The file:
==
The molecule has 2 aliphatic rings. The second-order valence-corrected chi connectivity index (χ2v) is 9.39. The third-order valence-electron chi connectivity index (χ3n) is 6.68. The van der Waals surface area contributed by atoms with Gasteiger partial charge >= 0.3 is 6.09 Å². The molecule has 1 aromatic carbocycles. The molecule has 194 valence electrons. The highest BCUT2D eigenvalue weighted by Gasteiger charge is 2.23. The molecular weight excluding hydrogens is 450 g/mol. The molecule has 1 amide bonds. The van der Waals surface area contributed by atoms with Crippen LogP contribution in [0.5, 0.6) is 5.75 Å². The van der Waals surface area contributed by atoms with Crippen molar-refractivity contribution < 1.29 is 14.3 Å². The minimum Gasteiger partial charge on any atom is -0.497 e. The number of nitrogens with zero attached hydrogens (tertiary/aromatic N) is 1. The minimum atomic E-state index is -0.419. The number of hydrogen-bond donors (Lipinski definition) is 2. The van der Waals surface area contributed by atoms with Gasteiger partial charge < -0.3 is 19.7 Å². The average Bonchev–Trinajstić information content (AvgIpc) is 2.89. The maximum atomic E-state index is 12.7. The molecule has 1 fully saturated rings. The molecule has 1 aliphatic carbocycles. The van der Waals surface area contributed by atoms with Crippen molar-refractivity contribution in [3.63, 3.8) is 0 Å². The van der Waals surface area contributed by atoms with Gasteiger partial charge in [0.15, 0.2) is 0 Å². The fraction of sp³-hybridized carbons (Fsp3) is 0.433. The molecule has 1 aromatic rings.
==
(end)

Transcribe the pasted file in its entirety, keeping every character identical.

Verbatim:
The molecule has 2 aliphatic rings. The second-order valence-corrected chi connectivity index (χ2v) is 9.39. The third-order valence-electron chi connectivity index (χ3n) is 6.68. The van der Waals surface area contributed by atoms with Gasteiger partial charge >= 0.3 is 6.09 Å². The molecule has 1 aromatic carbocycles. The molecule has 194 valence electrons. The highest BCUT2D eigenvalue weighted by Gasteiger charge is 2.23. The molecular weight excluding hydrogens is 450 g/mol. The molecule has 1 amide bonds. The van der Waals surface area contributed by atoms with Crippen LogP contribution in [0.5, 0.6) is 5.75 Å². The van der Waals surface area contributed by atoms with Crippen molar-refractivity contribution < 1.29 is 14.3 Å². The minimum Gasteiger partial charge on any atom is -0.497 e. The number of nitrogens with zero attached hydrogens (tertiary/aromatic N) is 1. The minimum atomic E-state index is -0.419. The number of hydrogen-bond donors (Lipinski definition) is 2. The van der Waals surface area contributed by atoms with Gasteiger partial charge < -0.3 is 19.7 Å². The average Bonchev–Trinajstić information content (AvgIpc) is 2.89. The maximum atomic E-state index is 12.7. The molecule has 1 fully saturated rings. The molecule has 1 aliphatic carbocycles. The van der Waals surface area contributed by atoms with Crippen molar-refractivity contribution in [3.63, 3.8) is 0 Å². The van der Waals surface area contributed by atoms with Gasteiger partial charge in [0.15, 0.2) is 0 Å². The fraction of sp³-hybridized carbons (Fsp3) is 0.433. The molecule has 1 aromatic rings.